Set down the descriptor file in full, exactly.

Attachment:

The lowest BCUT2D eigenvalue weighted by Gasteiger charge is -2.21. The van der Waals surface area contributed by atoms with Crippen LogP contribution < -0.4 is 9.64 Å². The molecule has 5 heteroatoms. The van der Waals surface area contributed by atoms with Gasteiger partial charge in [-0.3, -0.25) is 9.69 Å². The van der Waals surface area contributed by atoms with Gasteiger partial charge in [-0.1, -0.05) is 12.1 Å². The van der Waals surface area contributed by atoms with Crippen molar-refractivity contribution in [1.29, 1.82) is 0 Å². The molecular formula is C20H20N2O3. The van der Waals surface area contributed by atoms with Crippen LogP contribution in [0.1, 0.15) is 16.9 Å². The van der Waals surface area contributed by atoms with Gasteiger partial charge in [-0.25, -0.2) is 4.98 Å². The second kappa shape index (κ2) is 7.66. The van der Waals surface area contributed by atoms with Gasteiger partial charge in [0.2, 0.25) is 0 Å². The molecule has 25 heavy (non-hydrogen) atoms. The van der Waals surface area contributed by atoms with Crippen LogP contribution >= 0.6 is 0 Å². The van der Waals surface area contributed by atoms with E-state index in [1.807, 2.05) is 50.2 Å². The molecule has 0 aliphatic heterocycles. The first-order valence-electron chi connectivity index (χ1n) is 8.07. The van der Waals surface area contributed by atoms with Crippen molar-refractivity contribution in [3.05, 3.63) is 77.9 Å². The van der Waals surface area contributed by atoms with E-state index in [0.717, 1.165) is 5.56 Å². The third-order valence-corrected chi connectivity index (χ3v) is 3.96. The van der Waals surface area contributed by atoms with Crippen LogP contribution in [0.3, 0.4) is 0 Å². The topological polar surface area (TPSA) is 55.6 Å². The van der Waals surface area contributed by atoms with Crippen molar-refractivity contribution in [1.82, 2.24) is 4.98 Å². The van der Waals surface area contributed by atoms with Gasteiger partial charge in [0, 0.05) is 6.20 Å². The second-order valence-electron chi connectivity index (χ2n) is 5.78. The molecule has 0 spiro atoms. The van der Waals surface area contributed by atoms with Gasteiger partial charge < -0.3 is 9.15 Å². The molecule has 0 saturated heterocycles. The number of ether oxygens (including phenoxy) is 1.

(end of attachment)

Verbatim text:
The lowest BCUT2D eigenvalue weighted by Gasteiger charge is -2.21. The van der Waals surface area contributed by atoms with Crippen LogP contribution < -0.4 is 9.64 Å². The molecule has 5 heteroatoms. The van der Waals surface area contributed by atoms with Gasteiger partial charge in [-0.3, -0.25) is 9.69 Å². The van der Waals surface area contributed by atoms with Gasteiger partial charge in [-0.1, -0.05) is 12.1 Å². The van der Waals surface area contributed by atoms with Crippen molar-refractivity contribution in [1.29, 1.82) is 0 Å². The molecular formula is C20H20N2O3. The van der Waals surface area contributed by atoms with Crippen LogP contribution in [0.1, 0.15) is 16.9 Å². The van der Waals surface area contributed by atoms with Gasteiger partial charge in [-0.25, -0.2) is 4.98 Å². The second kappa shape index (κ2) is 7.66. The van der Waals surface area contributed by atoms with Gasteiger partial charge in [0.2, 0.25) is 0 Å². The molecule has 25 heavy (non-hydrogen) atoms. The van der Waals surface area contributed by atoms with Crippen LogP contribution >= 0.6 is 0 Å². The van der Waals surface area contributed by atoms with E-state index in [1.807, 2.05) is 50.2 Å². The molecule has 0 aliphatic heterocycles. The first-order valence-electron chi connectivity index (χ1n) is 8.07. The van der Waals surface area contributed by atoms with Crippen molar-refractivity contribution in [3.05, 3.63) is 77.9 Å². The van der Waals surface area contributed by atoms with E-state index in [0.717, 1.165) is 5.56 Å². The third-order valence-corrected chi connectivity index (χ3v) is 3.96. The van der Waals surface area contributed by atoms with Crippen LogP contribution in [0.3, 0.4) is 0 Å². The topological polar surface area (TPSA) is 55.6 Å². The van der Waals surface area contributed by atoms with Crippen molar-refractivity contribution in [1.82, 2.24) is 4.98 Å². The van der Waals surface area contributed by atoms with Gasteiger partial charge in [0, 0.05) is 6.20 Å². The second-order valence-electron chi connectivity index (χ2n) is 5.78. The molecule has 0 spiro atoms. The van der Waals surface area contributed by atoms with Gasteiger partial charge < -0.3 is 9.15 Å². The molecule has 0 saturated heterocycles. The number of ether oxygens (including phenoxy) is 1.